(And we are only taliking about the philosophy that shapes the theology. Theology based on Scripture is more likely to follow a different path and Catholic philosophers (as distinct from theologians) are liable to have jumped off the Scholastic bandwagon as early as Descartes and Kant and those guys. (Even the theologians are going to have recognized the efforts of the non-Scholastic tradition; it is just that ongoing discussions will have been “translated” back into Scholastic frames of reference.)
What about when Protestants debate theology with Protestants? Is their discourse also framed by Scholasticism, or is it in entirely different terms?
At Trent, the RCC pretty much wrote all the opposition to Protestantism in the language of Thomas, casting that approach into doctrinal forms that shaped future discussions. The Reformers and Protestants and the later splits within those movements had no such framework imposed on their expositions, so they could (and did) wind up with all sorts of positions: some following older philosophical traditions; some following newer schools of thought; some rejecting “philosophy” for a different brand of theology grounded in specific views of scripture that followed no particular earlier or subsequent school of philosophy.
Luther, an Augustinian, was a Platonist who hated Aristotle, so his tradition would have hearkened back to Plato-Plotinus-Augustine-Anselm-Duns Scotus and not the tradition of Aristotle-Averroes-(Albert)-Thomas. Calvin and Zwingli set out principles based on their views of Scripture, irrespective of philosophical traditions. Without the strong Thomistic bent of Doctrine to follow, Protestants could follow Luther or strike out on their own in the manner of Kierkegarde. (Paul Tillich was a Lutheran whose Sytematic Theology followed in the methodology of Thomas so that, in college, a bunch of us Catholics and Lutherans joked about trading Tillich for Han Küng. Tillich’s ideas were not particularly “Catholic,” but his approach was Scholastic.)
I do not have sufficient experience with Protestant -against-Protestant debate to know how they shape their arguments, but suspect that each pairing of opponents would differ.
It’s worth noting that Canon law places particular emphasis on the teachings of St Thomas in the formation of clerics. Paragraph 252(3):
Would it be fair to say, then, that Scholasticism has absolutely no value or relevance to any non-Catholic?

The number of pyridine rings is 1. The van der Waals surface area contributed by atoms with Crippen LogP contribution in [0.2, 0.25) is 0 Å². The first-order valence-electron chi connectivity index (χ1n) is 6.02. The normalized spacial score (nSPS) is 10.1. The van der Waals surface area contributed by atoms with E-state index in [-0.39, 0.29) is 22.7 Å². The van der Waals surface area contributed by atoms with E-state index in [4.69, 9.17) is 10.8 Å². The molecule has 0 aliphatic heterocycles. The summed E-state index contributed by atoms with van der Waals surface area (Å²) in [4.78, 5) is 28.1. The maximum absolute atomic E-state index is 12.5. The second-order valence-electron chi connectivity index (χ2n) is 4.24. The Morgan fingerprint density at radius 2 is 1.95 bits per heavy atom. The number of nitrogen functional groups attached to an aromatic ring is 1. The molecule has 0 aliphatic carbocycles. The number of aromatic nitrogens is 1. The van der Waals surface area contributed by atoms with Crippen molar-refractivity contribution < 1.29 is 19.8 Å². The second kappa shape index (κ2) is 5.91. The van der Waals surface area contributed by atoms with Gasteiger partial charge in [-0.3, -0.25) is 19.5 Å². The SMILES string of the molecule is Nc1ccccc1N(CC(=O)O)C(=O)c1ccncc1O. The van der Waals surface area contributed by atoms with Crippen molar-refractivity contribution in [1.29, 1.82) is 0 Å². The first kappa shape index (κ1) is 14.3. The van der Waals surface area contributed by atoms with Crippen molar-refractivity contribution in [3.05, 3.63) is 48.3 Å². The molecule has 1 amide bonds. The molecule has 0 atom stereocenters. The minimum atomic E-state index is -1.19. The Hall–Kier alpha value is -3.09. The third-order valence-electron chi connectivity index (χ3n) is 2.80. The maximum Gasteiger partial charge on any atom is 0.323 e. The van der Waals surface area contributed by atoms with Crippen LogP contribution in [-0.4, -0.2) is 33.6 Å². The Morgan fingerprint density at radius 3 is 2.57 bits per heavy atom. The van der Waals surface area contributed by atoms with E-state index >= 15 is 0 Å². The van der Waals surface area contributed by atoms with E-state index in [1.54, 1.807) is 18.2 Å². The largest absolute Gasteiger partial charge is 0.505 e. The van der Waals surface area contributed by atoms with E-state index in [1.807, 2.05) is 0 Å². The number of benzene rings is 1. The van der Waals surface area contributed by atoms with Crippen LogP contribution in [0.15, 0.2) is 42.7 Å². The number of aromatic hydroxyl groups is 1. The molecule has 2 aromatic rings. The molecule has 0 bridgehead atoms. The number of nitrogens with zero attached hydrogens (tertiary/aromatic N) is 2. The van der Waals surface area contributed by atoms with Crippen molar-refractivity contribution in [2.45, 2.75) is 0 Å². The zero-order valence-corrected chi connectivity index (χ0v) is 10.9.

Scholasticism, or Thomistic Scholasticism?
There are other kinds?
Sure. One of the biggest other scholastic philosophies was (as Tomndebb mentioned in his post), Scotism, based on the work of Duns Scotus. It’s also known as the “Francisican School”, because a lot of the people who developed the philosophy were Franciscans.
Scholasticism was really a philosophy of knowledge, and the schoolmen varied a lot in the conclusions they drew.
But do any of their conclusions have any value or interest to persons who are not thinking within the RC belief-system?
Well, Eugene Rogers, Jr wrote an entire book linking Thomas Aquinas and Karl Barth, so someone thinks so. (And Paul Tillich, whom I mentioned earlier, used many of the same approaches that Aquinas did.)
I would not say, however, that Aquinas was in the forefront of people to whom Protestants turn for theology.
Never mind theology, what about philosophy? Is Aquinas a person to whom non-Catholic philosophers or philosophy students might turn for important insights? Or would he be of purely historical interest to them?
Some of their methods have been revived in modern education. The whole idea of “discussion groups” is sort of a revival of the Scholastic method of “disputation”, whereby the teacher proposes a debatable question, and the students try to answer it, giving evidence to support their postions.
I found the Bertrand Russell quotation – it’s from A History of Western Philosophy, Chapter 13:
As mentioned in the OP, the above was written in 1945. Is it still true?
Of course at some point in history, the teaching of Duns Scotus fell into disfavor, and the very name used to apply to adherants of this school of thought became synonymous with idiocy. Thus the word dunce. It is my understanding that the same is true of Aquinas’ philosophy, at least in some Catholic circles, and the term “thomist” is taking on a similar connotation.
Can’t provide a cite for this, other than having spent four years in a Catholic university where Aquinas is practically regarded as Divinely Inspired (i.e., infallible).